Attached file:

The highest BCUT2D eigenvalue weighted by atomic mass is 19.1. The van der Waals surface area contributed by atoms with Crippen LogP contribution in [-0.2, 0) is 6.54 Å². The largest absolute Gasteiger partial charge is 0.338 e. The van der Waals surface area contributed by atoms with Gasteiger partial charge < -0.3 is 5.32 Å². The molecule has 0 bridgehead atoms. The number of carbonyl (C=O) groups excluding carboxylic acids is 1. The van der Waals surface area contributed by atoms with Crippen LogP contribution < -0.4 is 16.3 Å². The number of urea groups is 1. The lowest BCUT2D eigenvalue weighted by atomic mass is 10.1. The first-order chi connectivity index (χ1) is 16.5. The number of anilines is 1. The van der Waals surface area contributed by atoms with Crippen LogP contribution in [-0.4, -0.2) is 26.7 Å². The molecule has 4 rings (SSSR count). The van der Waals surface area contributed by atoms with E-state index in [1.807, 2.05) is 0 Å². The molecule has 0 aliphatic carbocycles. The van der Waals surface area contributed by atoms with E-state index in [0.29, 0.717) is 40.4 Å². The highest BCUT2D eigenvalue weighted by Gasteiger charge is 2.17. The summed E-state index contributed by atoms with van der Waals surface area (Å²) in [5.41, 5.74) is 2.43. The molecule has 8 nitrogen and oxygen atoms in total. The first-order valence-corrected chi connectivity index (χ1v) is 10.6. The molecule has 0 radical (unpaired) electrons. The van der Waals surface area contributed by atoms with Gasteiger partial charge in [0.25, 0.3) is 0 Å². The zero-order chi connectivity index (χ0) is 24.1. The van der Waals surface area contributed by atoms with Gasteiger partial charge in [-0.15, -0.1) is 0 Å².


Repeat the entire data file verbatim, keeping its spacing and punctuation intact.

The highest BCUT2D eigenvalue weighted by atomic mass is 19.1. The van der Waals surface area contributed by atoms with Crippen LogP contribution in [-0.2, 0) is 6.54 Å². The largest absolute Gasteiger partial charge is 0.338 e. The van der Waals surface area contributed by atoms with Gasteiger partial charge < -0.3 is 5.32 Å². The molecule has 0 bridgehead atoms. The number of carbonyl (C=O) groups excluding carboxylic acids is 1. The van der Waals surface area contributed by atoms with Crippen LogP contribution < -0.4 is 16.3 Å². The number of urea groups is 1. The lowest BCUT2D eigenvalue weighted by atomic mass is 10.1. The first-order chi connectivity index (χ1) is 16.5. The number of anilines is 1. The van der Waals surface area contributed by atoms with Crippen LogP contribution in [-0.4, -0.2) is 26.7 Å². The molecule has 4 rings (SSSR count). The van der Waals surface area contributed by atoms with E-state index in [1.807, 2.05) is 0 Å². The molecule has 0 aliphatic carbocycles. The van der Waals surface area contributed by atoms with E-state index in [0.29, 0.717) is 40.4 Å². The highest BCUT2D eigenvalue weighted by Gasteiger charge is 2.17. The summed E-state index contributed by atoms with van der Waals surface area (Å²) in [5.41, 5.74) is 2.43. The molecule has 8 nitrogen and oxygen atoms in total. The first-order valence-corrected chi connectivity index (χ1v) is 10.6. The molecule has 0 radical (unpaired) electrons. The van der Waals surface area contributed by atoms with Gasteiger partial charge in [0.25, 0.3) is 0 Å². The zero-order chi connectivity index (χ0) is 24.1. The van der Waals surface area contributed by atoms with Gasteiger partial charge in [-0.15, -0.1) is 0 Å².